There’s no doubt that Johnson will be remembered as one of the sport’s all-time greatest. But, once in a while, another driver will have his number, and there’s nothing the six-time champ can do about it.
Sunday was just one of those times.
Winner: AJ Allmendinger
In a sport where three- and four-car NASCAR Sprint Cup organizations are the norm, being a single-car team is remarkably difficult. Going it alone is not only difficult, it is also nearly impossible with a technical alliance with one of the sport’s bigger organizations.
JTG Daugherty (JTGD), a single-car team, has its alliance with Richard Childress Racing (RCR), which supplies JTGD with cars, engines and technical-engineering help.
Even with the kind of help RCR provides, having one car and one driver is like playing out David vs. Goliath every race weekend. Some weekends, the stone misses its mark. On others, like this past weekend, it hits the giants right square in the middle of their eye(s).
AJ Allmendinger spent last season driving for several teams in NASCAR while he was also driving for Team Penske in IndyCars. He finished seventh in last year’s Indy 500.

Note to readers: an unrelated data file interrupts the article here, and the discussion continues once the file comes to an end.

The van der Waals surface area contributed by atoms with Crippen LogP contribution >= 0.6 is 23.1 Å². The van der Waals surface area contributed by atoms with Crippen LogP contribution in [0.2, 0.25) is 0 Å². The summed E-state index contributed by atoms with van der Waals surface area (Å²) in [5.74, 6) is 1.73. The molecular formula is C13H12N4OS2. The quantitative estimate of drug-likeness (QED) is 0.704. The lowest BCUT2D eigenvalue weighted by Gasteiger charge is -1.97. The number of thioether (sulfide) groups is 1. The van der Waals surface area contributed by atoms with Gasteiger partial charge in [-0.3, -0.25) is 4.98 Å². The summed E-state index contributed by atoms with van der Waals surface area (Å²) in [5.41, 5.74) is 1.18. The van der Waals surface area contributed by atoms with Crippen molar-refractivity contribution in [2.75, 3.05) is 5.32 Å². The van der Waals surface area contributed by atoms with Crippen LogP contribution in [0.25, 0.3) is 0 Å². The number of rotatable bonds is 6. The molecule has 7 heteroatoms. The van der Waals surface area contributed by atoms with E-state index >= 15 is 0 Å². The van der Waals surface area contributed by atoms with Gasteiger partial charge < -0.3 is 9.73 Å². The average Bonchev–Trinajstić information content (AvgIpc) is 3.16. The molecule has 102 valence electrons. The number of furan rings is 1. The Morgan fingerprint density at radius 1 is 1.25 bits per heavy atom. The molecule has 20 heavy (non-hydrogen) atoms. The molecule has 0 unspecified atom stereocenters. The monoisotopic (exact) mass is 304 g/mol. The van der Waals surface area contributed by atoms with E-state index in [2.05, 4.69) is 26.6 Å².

Often overlooked as a journeyman driver when others talk about the versatility of a Kasey Kahne or Tony Stewart, Allmendinger left open-wheel racing seven years ago for a promise of fame, fortune and (maybe even) riches in NASCAR.
His recent history is just that. We all know how he got to where he is today.
Yet, when he delivers a top-15 performance like on Sunday at Martinsville Speedway, he’s overlooked yet again. And while the statistics only show him leading one lap (yes, it came during a caution), he put his No. 47 up in the front of the field for much of the race, running lap after lap in the rarified atmosphere of the Johnsons, Gordons and Earnhardt Jr.’s of the world.
And wait for it…he finished better than RCR drivers Ryan Newman (20th), Austin Dillon (15th) and Martin Truex Jr. (21st) who also drives an RCR combination Chevrolet SS. Only Paul Menard finished better than the JTGD driver and even that was one place better (10th).